• The first and only explicit mention of Asperger's.
  • Dean Pelton appears but briefly, and the rest of the B-cast is unsurprisingly absent. The one exception, Prof. Duncan, will actually be absent most of the season. What can ya do.
  • Seriously, is that Vicki?

What Have We Learned?
"You are all better thank you think you are. You are just designed not to believe it when you hear it from yourself."


Thursday, May 15, 2014


ETA: An actual appropriate illustration.
While I work on exciting new content--you'll love it, there's going to be synergy and everything--a brief update to inform my vast and varied readership of a valuable crowdfundportunity.

Deborah, who you'd recognize from my links had I ever bothered to update them from when I set this thing up in 2008, is working on a big website thing to archive and annotate the works of Charlotte Mew.
File photo: Deborah J. Brannon.

"Who is Charlotte Mew?" It's a question being asked by the poorly educated with fingers far from the pulse of the community. Mew was an indie Victorian poet; you've probably never heard of her. If you'd like to contribute to a comprehensive archive of her work, like, and the existing scholarship that will no doubt be a tangible contribution to Victorian studies--and who wouldn't?--you can read up on the project and contribute hereThen, when all your dirtbag friends are talking about Victorian poetry, you can tell them that you were into Charlotte Mew when she was underground.

Sunday, May 11, 2014

Harry Potter and the Emblem of Fire

I'm not sure why turn-based strategy games so frequently lack a difficulty setting between "Harlem Globetrotters" and "battle of Stalingrad," but it's something I've come to accept from the genre, and Fire Emblem certainly follows suit. My dawning awareness of this fact is the main thing I remember about my first experience with the series: alternating between easy, which felt less like a strategy game than an unusually long and condescending tutorial, and normal, which felt like playing chess when you never learned how to play, and also you're drunk, and someone keeps punching you in the face. I was reading Lord of the Flies at the time, working on an article about Bully and school shooting narratives--thank goodness THOSE aren't topical anymore--at my sister-in-law's place. Life was better, then. It had regular soda, and cigarettes.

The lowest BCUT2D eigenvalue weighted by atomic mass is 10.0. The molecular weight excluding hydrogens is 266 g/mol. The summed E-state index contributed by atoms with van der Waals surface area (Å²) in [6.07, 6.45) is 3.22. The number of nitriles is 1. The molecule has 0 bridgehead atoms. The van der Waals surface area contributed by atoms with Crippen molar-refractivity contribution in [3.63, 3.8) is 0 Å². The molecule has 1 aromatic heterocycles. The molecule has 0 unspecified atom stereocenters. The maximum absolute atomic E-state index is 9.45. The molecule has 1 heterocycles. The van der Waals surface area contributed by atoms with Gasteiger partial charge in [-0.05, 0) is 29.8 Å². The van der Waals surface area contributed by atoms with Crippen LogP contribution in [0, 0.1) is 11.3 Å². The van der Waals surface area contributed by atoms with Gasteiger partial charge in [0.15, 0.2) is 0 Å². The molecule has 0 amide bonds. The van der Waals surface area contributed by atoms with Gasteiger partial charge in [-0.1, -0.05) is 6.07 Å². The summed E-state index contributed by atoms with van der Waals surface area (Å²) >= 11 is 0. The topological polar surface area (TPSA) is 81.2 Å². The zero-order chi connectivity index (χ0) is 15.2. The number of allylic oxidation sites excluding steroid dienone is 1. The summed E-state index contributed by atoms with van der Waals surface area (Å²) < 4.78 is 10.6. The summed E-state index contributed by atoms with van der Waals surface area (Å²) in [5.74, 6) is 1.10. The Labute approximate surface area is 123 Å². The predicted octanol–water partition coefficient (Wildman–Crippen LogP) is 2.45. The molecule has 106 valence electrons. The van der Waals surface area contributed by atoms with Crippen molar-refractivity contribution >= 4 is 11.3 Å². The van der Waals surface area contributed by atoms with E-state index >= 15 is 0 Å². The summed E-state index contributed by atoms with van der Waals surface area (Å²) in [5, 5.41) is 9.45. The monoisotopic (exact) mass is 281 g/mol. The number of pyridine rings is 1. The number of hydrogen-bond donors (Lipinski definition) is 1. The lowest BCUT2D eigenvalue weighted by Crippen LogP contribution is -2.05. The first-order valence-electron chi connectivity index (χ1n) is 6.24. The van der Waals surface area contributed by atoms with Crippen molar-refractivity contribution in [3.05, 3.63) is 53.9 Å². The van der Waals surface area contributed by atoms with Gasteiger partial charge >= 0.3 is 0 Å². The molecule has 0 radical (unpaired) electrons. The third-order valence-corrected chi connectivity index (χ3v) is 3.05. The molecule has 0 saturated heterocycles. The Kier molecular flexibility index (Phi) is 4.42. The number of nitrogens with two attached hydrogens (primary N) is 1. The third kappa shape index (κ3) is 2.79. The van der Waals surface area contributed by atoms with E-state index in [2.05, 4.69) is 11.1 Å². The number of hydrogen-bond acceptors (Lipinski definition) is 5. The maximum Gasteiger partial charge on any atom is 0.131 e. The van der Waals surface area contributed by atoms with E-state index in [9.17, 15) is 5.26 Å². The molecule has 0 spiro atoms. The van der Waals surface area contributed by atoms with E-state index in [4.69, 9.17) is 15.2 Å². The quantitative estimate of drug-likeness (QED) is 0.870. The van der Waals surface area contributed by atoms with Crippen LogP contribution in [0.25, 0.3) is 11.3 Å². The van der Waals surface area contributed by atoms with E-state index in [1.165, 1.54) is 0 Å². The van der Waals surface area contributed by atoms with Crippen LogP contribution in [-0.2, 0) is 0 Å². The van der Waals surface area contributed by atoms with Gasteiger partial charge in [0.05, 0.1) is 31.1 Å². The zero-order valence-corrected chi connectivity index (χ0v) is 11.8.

The Sacred Stones was the my entry point into the Fire Emblem series, and the last game I remember purchasing for the Game Boy Advance. I'd spent more than fifteen years with the Game Boy and its variants, before the DS came along and perfected game consoles, so I suppose it's fitting that my final purchase was so memorable, but I don't remember what prompted me to buy it. I only know that right as I was starting to "get" it, I lost the damn thing somewhere in transit, and found it astonishingly difficult to replace without going to rather alarming expense. Fortunately, after a year or so of searching, a DS remake was released--Shadow Dragon, a remake of the series' premiere that I had missed--about which I wrote a mediocre and poorly proofed entry here.

I wasn't great at Shadow Dragon, but I feel like I understood it: learning to love the characters who'd be cruelly taken away from you for the simplest of mistakes, and learning to discard the worthless little shits who filled out the roster so the ones you cared about could survive. It wasn't built for long-term play, and even the hidden levels, while technically making the game longer (and exposing your characters to additional risk), were useful primarily because there simply weren't enough enemies in the game to sufficiently level everyone up. You couldn't play Shadow Dragon as an ongoing, infinite process. Everyone would die.